In vain; then even the monsters we defy
Shall be constrained to honor us though dead!

If death is to be the fate of Black Americans, McKay continues, then their deaths should be noble and dignified. Dying a noble death at least serves some purpose, and means the sacrifices made would not be in vain. Even the white supremacist and racist ‘monsters’ responsible for these attacks would then be forced (however grudgingly) to respect the fallen Black Americans for the noble manner of their deaths.

O kinsmen! we must meet the common foe!
Though far outnumbered let us show us brave,
And for their thousand blows deal one death-blow!
What though before us lies the open grave?

McKay now moves to rouse his fellow Black Americans to action, calling upon them as his ‘kinsmen’ or relatives. They must unite against the ‘common foe’, the white supremacists who are attacking them. Although Black Americans are the minority, they can at least meet their enemy in a brave and courageous manner.

The ‘thousand blows’ or attacks launched by their white attackers must be met with ‘one death-blow’. This part is ambiguous: does McKay intend a resounding blow that will kill the racial hatred and put an end to the violence against Black Americans, or the death of just one of their white assailants? This is open to interpretation and analysis.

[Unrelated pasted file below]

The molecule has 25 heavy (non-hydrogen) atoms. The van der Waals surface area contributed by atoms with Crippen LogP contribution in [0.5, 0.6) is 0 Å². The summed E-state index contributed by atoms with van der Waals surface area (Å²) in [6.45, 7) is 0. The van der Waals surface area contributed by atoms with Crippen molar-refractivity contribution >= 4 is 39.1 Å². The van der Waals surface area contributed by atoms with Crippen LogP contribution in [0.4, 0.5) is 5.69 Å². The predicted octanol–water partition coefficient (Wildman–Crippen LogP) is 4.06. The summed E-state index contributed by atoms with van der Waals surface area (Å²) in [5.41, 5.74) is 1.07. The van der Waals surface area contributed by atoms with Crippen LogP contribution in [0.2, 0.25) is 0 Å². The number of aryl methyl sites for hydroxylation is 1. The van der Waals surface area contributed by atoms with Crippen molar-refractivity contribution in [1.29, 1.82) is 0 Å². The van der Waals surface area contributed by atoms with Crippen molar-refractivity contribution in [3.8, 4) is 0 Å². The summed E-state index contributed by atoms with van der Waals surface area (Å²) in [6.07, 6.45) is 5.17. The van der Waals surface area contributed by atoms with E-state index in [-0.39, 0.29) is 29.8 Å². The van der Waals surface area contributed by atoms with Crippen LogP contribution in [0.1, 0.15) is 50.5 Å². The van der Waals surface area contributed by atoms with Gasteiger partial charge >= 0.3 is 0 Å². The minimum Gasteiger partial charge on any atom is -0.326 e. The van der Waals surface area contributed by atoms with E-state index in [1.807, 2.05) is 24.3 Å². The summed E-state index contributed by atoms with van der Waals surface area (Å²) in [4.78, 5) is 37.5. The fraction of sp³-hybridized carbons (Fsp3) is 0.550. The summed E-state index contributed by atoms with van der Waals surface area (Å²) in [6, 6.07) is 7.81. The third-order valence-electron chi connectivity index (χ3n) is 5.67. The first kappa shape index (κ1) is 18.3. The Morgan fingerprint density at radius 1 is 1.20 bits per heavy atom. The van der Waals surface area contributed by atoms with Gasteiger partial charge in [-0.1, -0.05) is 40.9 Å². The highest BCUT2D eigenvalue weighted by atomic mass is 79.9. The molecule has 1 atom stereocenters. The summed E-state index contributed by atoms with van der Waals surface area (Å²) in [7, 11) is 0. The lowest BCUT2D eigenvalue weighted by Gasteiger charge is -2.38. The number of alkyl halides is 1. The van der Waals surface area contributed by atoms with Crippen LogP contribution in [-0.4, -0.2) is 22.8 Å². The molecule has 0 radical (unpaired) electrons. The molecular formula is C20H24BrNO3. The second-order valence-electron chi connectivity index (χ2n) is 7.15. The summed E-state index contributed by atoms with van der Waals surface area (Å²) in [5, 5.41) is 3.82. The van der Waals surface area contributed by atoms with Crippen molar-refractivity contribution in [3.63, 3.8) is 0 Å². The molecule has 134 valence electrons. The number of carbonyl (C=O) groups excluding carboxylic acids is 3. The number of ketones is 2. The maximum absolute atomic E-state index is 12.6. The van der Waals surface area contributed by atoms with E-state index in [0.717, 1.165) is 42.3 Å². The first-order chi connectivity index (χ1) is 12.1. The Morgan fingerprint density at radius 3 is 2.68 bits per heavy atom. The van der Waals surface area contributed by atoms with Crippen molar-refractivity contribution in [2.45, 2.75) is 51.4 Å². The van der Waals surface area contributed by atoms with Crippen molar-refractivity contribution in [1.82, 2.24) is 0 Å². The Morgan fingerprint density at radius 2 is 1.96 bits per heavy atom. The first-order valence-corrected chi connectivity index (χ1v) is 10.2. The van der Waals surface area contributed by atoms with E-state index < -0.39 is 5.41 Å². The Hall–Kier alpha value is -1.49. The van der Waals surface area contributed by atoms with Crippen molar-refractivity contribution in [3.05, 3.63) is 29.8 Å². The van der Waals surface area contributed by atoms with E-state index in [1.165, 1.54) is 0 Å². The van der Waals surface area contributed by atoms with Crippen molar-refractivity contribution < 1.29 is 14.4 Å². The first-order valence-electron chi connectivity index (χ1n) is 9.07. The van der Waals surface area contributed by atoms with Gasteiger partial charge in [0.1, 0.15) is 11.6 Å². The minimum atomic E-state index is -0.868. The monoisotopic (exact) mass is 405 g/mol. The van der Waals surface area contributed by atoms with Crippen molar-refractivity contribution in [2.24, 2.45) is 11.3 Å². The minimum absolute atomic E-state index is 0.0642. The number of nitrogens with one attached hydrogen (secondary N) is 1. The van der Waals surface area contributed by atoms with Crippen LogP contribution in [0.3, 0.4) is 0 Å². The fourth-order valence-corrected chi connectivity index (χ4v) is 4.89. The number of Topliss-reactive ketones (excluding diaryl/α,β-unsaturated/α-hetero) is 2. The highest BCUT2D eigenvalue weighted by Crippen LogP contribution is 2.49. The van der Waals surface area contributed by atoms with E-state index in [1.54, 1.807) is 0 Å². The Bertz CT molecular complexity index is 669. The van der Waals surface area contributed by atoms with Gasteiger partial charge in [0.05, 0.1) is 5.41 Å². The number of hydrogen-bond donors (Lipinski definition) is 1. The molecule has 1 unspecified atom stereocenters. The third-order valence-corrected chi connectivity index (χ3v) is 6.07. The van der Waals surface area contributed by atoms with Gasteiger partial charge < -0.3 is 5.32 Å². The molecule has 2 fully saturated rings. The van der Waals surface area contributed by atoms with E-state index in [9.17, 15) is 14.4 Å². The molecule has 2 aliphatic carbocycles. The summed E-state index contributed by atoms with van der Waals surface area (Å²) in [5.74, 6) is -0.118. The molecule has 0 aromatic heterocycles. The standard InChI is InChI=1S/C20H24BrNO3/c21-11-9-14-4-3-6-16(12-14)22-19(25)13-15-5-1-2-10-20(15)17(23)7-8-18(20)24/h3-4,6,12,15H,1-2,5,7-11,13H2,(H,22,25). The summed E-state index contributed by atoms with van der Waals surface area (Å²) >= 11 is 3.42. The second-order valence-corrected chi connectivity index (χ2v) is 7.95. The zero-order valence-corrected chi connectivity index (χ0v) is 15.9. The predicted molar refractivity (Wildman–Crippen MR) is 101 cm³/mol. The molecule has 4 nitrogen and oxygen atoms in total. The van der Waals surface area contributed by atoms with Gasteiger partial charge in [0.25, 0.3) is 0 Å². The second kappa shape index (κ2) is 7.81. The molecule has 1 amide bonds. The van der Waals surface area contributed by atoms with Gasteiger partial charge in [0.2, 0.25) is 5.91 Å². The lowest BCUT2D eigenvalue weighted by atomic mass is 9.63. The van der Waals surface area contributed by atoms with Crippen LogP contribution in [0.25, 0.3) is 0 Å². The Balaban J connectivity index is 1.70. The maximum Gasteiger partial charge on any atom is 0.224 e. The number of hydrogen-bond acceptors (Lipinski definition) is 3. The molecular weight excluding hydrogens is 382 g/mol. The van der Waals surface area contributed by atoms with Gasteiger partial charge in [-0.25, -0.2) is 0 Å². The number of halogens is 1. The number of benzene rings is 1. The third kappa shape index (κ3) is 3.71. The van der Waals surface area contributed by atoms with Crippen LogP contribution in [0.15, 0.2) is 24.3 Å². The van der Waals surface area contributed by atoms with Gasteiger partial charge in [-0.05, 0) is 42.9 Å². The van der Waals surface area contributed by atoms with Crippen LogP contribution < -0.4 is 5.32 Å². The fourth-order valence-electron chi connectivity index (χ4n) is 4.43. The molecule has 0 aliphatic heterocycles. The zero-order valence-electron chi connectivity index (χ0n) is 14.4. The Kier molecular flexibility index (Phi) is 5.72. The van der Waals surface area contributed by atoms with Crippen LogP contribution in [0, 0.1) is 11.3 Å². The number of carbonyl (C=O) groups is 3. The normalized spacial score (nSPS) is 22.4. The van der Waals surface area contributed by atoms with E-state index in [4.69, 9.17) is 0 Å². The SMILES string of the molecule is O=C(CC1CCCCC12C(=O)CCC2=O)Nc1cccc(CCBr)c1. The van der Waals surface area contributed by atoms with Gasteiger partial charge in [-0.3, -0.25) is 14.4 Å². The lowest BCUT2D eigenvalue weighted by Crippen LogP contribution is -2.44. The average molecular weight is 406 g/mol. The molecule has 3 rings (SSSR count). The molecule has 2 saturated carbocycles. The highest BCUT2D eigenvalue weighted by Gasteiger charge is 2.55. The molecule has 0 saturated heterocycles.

Like men we’ll face the murderous, cowardly pack,
Pressed to the wall, dying, but fighting back!

McKay concludes his poem by stating that they will stand and confront their ‘cowardly’ enemies, whom he likens to a ‘pack’ of wolves – recalling the ‘dogs’ reference from the third line of the poem. Even if they are forced back against the wall, and dying, they will fight back against their attackers.

‘If We Must Die’: analysis

Claude McKay’s poem is arguably the inaugural work of the literary movement that would become known as the Harlem Renaissance. Unlike earlier poems written by and about Black Americans, and reflecting their plight, ‘If We Must Die’ does not seek to rouse sympathy among white readers.